I seem to be spending a lot of time arguing about appropriate metrics lately. Chris Dixon’s post about benchmark numbers was good as a rule of thumb. But too many people are using a one-size-fits-all approach to measuring data, particularly in games.
“It’s a numbers game/but shit don’t add up somehow” -Mos Def
In conversations with games people I often get asked questions about Daily Active Users (DAU). Most of these folks are coming from either a social or mobile background and can’t imagine a world which isn’t ruled by these parameters. However kids gaming is about as far removed from that as you could imagine. It’s literally a case of 10yr-old boys versus their moms.
Here’s some data to put it in perspective. This is what the DAU distribution looks like for Cityville (I’m not picking on Zynga here, just selecting a game which is relatively mature, at least by social standards). Notwithstanding the gradual decline, you see that it’s a pretty consistent play pattern with very minor drops (-5% for Sunday/Mondays).
By contrast this is what the play pattern looks like for an 8-12 game (Fight My Monster). Bear in mind that kids playtimes are shaped by parental permission, school vacations, homework and weather.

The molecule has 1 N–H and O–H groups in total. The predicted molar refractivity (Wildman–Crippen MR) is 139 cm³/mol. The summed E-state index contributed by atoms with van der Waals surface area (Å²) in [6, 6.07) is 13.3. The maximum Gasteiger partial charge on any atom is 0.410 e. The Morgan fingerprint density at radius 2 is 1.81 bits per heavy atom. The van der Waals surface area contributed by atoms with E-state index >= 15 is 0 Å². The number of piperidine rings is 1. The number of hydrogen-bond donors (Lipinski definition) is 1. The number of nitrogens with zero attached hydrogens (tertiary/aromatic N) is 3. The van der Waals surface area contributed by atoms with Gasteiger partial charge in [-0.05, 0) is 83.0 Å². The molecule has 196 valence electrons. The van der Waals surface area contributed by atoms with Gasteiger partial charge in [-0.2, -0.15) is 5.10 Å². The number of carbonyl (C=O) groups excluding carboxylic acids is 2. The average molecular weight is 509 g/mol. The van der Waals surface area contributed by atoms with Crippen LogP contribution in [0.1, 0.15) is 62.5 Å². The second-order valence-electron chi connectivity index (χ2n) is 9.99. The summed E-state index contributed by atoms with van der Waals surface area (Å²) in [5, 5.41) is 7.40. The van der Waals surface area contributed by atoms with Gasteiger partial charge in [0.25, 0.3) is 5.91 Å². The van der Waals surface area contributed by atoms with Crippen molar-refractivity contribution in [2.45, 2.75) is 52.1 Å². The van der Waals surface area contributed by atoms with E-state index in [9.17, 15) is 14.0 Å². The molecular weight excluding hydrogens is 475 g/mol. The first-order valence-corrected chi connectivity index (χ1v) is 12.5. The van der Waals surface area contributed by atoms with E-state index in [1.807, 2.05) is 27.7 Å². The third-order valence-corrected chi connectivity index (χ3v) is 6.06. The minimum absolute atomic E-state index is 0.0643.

As is clear, kids gaming can have usage variation of up to 50% or even greater. Which means that taking a DAU measure is going to be pretty meaningless. Similarly, if you look at session time in an average Zynga title (an average of 4.95 mins) versus a kids game (Fight My Monster is 30 mins+), you’ll see the same level of disparity. But it doesn’t mean that one company is underperforming relative to the other.
Take a look at Nicholas Lovell’s excellent collection of game conversion data and you’ll see just how different absolute numbers can be. The simple point is this: define the benchmarks that actually make sense for your company and don’t be afraid to disagree with ‘industry metrics’.